Thanks, this makes me feel a bit better. I’m still worried about that first contact, going in sitting down and them seeing my mouth. Maybe I should explain to them before I sit down? I know I should really ‘man up’ about this but I can’t…:smack:

Appreciate the reply. I know I’ll need a lot of work, as in loads. Hopefully I can space it out as you say ( and afford it.)

Well, I got a decently good teeth-cleaning job just last week, for the first time in several years.

I’ve seen people with horribly bad teeth. Everybody has. If you think only your rear-most teeth (past or present) are bad, consider how awful somebody else’s teeth are when even the front teeth look that bad. Now imagine ALL the teeth like that. That’s what dentists deal with a lot. Because there are plenty of people who are phobic about going to dentists.

This phobia about dentists seems to be some kind of a cultural memory type of thing, from back in the days when a trip to the dentist really was like visiting a torture chamber. Time was, dentists had low-speed drills that were powered by foot-pedals that the dentist pedalled like a bicycle. And NO anaesthetic. It’s not like that any more.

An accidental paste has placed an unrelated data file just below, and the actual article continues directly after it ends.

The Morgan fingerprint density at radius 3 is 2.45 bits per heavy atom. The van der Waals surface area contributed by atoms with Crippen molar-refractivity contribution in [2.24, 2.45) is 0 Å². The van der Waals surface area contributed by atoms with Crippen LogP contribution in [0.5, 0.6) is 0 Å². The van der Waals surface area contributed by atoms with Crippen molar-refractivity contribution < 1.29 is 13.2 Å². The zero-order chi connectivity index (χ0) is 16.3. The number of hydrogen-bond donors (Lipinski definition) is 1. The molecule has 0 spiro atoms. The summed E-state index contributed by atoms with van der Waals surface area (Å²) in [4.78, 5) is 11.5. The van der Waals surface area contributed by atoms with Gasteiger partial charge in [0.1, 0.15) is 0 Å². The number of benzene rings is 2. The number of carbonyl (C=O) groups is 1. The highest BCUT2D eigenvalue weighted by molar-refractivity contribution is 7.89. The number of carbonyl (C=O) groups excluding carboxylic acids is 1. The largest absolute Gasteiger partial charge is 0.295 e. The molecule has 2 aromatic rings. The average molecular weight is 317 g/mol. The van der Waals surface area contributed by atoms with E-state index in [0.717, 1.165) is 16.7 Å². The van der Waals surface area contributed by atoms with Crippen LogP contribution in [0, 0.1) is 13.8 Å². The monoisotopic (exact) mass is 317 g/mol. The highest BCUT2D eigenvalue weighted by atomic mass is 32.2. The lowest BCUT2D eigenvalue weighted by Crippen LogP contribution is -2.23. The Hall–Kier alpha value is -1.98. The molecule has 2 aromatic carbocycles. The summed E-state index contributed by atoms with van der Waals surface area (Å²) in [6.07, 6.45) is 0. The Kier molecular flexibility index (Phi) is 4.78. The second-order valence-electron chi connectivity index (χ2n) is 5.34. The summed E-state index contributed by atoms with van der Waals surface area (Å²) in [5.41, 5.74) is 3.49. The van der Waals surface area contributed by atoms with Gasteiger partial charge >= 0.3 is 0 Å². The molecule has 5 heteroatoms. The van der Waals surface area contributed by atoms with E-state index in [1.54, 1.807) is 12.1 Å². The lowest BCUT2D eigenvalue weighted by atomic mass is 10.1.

This is why Henry Higgins, in the movie My Fair Lady, sang the song “I’m an Ordinary Man” including this (boldface added):

Thanks for the reassuring words Senegoid. Yeah my front teeth are okay, suppose I should be less anxious than if all my teeth were messed up…

I’m grateful of the replies, thanks people. There’s no one in my “real life” I could talk to about this, because no one knows. I actually feel a bit better already.